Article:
It appears that certain quarters of the Malaysian Muslim community have forgotten the value that Islam places on respect towards other religions. For example, even in the heat of war, Muslim soldiers were forbidden from desecrating any places of worship of other religions by none other than Prophet Muhammad s.a.w. himself.
In the Quran, Chapter Al-an’am verse 108 categorically forbids Muslims from insulting gods/god of other religions. Yet an official arm of the government seemed to have forgotten that respect and tolerance towards other religions is one of the first and basic lessons taught to primary schoolchildren in schools through out Malaysia in the “Pendidikan Islam” subject.
The more extreme/outrageous, the better
Politics plays a huge role here. We like to be seen to be the guardian of our religion. In politics, inevitably there is competition amongst different factions. One must be seen to be the most fervent defender of the faith for votes or support by the public. To put it crudely, the more outrageous and louder you are at defending the faith, the better. But in Islam, I humbly propose, that is not necessarily the case.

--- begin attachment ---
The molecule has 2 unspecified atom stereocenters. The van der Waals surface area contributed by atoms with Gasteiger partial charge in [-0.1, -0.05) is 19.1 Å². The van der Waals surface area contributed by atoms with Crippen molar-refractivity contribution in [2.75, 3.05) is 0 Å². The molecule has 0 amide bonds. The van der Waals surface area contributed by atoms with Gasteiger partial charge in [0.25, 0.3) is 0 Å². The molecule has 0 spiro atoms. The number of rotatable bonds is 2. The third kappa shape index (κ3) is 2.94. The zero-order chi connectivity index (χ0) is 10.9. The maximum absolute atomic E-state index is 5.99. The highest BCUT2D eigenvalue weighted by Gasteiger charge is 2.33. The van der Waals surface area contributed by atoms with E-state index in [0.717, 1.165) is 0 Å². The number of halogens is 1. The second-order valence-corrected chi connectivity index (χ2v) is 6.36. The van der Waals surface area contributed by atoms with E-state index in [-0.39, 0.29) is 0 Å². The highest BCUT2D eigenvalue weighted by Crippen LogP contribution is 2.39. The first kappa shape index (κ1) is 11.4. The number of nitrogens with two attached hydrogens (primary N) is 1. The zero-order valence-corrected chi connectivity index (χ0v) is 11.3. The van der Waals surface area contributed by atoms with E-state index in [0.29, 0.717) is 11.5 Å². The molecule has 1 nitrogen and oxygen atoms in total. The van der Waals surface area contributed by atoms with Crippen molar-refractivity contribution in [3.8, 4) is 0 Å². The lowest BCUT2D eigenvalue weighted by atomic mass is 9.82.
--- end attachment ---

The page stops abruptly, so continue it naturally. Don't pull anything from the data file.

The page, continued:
The epitome of compassion and forgiveness: Prophet Muhammad
When Prophet Muhammad went to a town named Thaif to spread the teachings of Islam, he was stoned by the children, after being instructed by the elders of the town, to the extent that he bled. The story goes that an angel appeared and offered to punish them by destroying the town. The Prophet (surprise! surprise!) prayed to God to forgive the townsfolk because they did not know.
The person of the Prophet Muhammad was harmed and yet he forgave them. If that is not an evidence of compassion and forgiveness, I don’t know what is.
The notion that the more extreme and outrageous you are in defending the faith, the better must be scrapped. What I think we should do is to recall the stories of Prophet Muhammad and how he was always the most compassionate and forgiving of human beings.
Muslims in Malaysia (and that includes certain arms of the government and political parties) have to collectively look hard into ourselves and ask whether or not we have these qualities so valued by our beloved Prophet Muhammad s.a.w.
* The views expressed here are the personal opinion of the columnist.